Genesis 19:35-36 adds: “Then they made their father drink wine that night also. And the younger arose and lay with him, and he did not know when she lay down or when she arose. Thus both the daughters of Lot were with child by their father.”
The other citations highlight similar themes, including passages mentioning “whoredom” and “breasts” and “fornication.”
Ivory said he sees the request as a political stunt, not a serious request. He suggested: “For people to minimize that and to make a mockery of it is very sad.”
The books he said he was worried about in drafting the measure included graphic novels with drawings that legislative attorneys advised him he couldn’t show in public meetings because “they would violate state and federal obscenity laws.” That includes “Gender Queer,” a novel about the author’s journey of self-identity that has some scenes of illustrated figures engaging in sexual conduct.
Last year in Alpine School District, 52 books flagged by parents were pulled from shelves while they were reviewed. One of the books on the list seemed possibly misidentified simply because of its title. It’s called “SEX: If You’re Scared of the Truth Don’t Read This!” The author argues in favor of abstinence, which is what is taught by law in Utah schools.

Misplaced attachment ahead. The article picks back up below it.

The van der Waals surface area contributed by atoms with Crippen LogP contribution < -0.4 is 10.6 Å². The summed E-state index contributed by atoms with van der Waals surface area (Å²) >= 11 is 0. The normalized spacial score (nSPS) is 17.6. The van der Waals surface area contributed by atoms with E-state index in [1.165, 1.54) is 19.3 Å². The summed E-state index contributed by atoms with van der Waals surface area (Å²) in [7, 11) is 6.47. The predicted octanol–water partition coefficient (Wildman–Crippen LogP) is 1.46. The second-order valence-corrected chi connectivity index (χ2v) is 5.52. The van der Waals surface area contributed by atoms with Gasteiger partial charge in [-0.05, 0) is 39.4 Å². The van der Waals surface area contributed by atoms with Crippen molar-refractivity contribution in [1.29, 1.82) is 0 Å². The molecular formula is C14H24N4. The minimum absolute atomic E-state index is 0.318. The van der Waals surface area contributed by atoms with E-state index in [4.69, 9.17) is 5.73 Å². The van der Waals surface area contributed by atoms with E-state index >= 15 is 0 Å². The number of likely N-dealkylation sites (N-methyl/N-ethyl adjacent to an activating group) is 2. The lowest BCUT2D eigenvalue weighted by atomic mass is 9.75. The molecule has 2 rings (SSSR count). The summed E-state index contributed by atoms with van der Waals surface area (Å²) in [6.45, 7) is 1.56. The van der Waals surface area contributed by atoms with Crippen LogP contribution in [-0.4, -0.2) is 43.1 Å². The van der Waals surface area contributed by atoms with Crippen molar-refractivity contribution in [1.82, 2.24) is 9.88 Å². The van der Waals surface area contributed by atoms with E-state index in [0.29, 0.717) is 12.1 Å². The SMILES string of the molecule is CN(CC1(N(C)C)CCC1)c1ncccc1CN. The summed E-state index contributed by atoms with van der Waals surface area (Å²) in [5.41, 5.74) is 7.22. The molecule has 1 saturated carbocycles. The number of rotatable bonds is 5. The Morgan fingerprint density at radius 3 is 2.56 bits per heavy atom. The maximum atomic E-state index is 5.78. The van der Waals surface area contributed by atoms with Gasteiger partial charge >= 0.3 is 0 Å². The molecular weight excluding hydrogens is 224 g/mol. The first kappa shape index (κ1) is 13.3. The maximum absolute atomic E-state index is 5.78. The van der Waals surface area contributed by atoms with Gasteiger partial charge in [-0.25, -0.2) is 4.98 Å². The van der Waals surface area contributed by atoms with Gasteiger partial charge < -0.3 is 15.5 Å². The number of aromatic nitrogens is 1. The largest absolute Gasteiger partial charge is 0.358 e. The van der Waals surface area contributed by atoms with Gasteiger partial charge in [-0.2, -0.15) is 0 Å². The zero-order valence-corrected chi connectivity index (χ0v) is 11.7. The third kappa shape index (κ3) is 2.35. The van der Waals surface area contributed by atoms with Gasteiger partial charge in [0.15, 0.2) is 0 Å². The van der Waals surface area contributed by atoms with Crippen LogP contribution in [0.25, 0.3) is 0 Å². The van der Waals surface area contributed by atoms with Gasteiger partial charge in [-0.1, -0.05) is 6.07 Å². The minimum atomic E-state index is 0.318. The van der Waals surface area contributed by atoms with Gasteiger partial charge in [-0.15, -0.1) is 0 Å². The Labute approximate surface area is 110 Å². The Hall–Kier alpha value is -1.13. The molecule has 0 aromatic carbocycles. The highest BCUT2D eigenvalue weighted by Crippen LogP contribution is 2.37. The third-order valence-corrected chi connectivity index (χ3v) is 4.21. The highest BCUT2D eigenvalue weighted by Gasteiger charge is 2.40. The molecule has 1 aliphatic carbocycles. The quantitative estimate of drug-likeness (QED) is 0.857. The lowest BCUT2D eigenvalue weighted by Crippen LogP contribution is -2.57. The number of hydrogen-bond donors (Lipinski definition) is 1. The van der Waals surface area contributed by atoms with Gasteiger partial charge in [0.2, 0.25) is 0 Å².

The Bible wasn’t challenged there and doesn’t appear to have been questioned yet in other Utah school districts where books have been removed, including nine in Canyons School District and several in Washington County School District.
Utah Parents United curriculum director Brooke Stephens also filed a police report with both Farmington Police Department and Davis County Sheriff’s Office last year, according to copies provided to The Tribune, to report a list of 47 books in Davis School District. None of those were religious texts.
The school district, according to the spokesperson, has the Bible, Book of Mormon, Torah and Quran available to check out.